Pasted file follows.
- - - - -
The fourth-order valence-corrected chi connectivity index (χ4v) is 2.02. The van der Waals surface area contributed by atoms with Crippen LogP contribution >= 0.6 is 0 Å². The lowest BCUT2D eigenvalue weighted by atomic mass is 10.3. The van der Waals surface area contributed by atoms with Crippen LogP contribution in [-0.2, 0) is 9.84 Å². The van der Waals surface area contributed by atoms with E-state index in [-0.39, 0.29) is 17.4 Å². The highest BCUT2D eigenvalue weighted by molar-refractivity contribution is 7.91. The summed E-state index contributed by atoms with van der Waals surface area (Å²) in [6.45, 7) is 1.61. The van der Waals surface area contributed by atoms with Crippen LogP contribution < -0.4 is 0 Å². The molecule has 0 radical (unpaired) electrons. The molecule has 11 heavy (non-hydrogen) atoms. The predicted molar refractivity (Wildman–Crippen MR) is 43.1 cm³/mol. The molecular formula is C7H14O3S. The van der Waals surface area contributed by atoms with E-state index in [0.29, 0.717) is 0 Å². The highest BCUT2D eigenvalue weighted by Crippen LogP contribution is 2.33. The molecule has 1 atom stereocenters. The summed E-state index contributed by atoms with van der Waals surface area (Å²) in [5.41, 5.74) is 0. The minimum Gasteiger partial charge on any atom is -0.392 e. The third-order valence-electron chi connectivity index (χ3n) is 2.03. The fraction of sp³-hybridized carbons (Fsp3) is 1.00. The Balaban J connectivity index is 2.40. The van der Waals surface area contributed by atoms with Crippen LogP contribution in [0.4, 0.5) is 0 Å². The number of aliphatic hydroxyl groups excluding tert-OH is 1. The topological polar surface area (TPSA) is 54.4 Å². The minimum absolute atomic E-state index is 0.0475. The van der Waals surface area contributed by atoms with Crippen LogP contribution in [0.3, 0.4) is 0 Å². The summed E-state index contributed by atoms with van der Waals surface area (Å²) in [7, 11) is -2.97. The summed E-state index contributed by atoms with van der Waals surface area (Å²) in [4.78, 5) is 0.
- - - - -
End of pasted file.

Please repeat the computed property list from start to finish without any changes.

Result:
The fourth-order valence-corrected chi connectivity index (χ4v) is 2.02. The van der Waals surface area contributed by atoms with Crippen LogP contribution >= 0.6 is 0 Å². The lowest BCUT2D eigenvalue weighted by atomic mass is 10.3. The van der Waals surface area contributed by atoms with Crippen LogP contribution in [-0.2, 0) is 9.84 Å². The van der Waals surface area contributed by atoms with E-state index in [-0.39, 0.29) is 17.4 Å². The highest BCUT2D eigenvalue weighted by molar-refractivity contribution is 7.91. The summed E-state index contributed by atoms with van der Waals surface area (Å²) in [6.45, 7) is 1.61. The van der Waals surface area contributed by atoms with Crippen LogP contribution < -0.4 is 0 Å². The molecule has 0 radical (unpaired) electrons. The molecule has 11 heavy (non-hydrogen) atoms. The predicted molar refractivity (Wildman–Crippen MR) is 43.1 cm³/mol. The molecular formula is C7H14O3S. The van der Waals surface area contributed by atoms with E-state index in [0.29, 0.717) is 0 Å². The highest BCUT2D eigenvalue weighted by Crippen LogP contribution is 2.33. The molecule has 1 atom stereocenters. The summed E-state index contributed by atoms with van der Waals surface area (Å²) in [5.41, 5.74) is 0. The minimum Gasteiger partial charge on any atom is -0.392 e. The third-order valence-electron chi connectivity index (χ3n) is 2.03. The fraction of sp³-hybridized carbons (Fsp3) is 1.00. The Balaban J connectivity index is 2.40. The van der Waals surface area contributed by atoms with Crippen LogP contribution in [0.4, 0.5) is 0 Å². The number of aliphatic hydroxyl groups excluding tert-OH is 1. The topological polar surface area (TPSA) is 54.4 Å². The minimum absolute atomic E-state index is 0.0475. The van der Waals surface area contributed by atoms with Crippen LogP contribution in [0.3, 0.4) is 0 Å². The summed E-state index contributed by atoms with van der Waals surface area (Å²) in [7, 11) is -2.97. The summed E-state index contributed by atoms with van der Waals surface area (Å²) in [4.78, 5) is 0.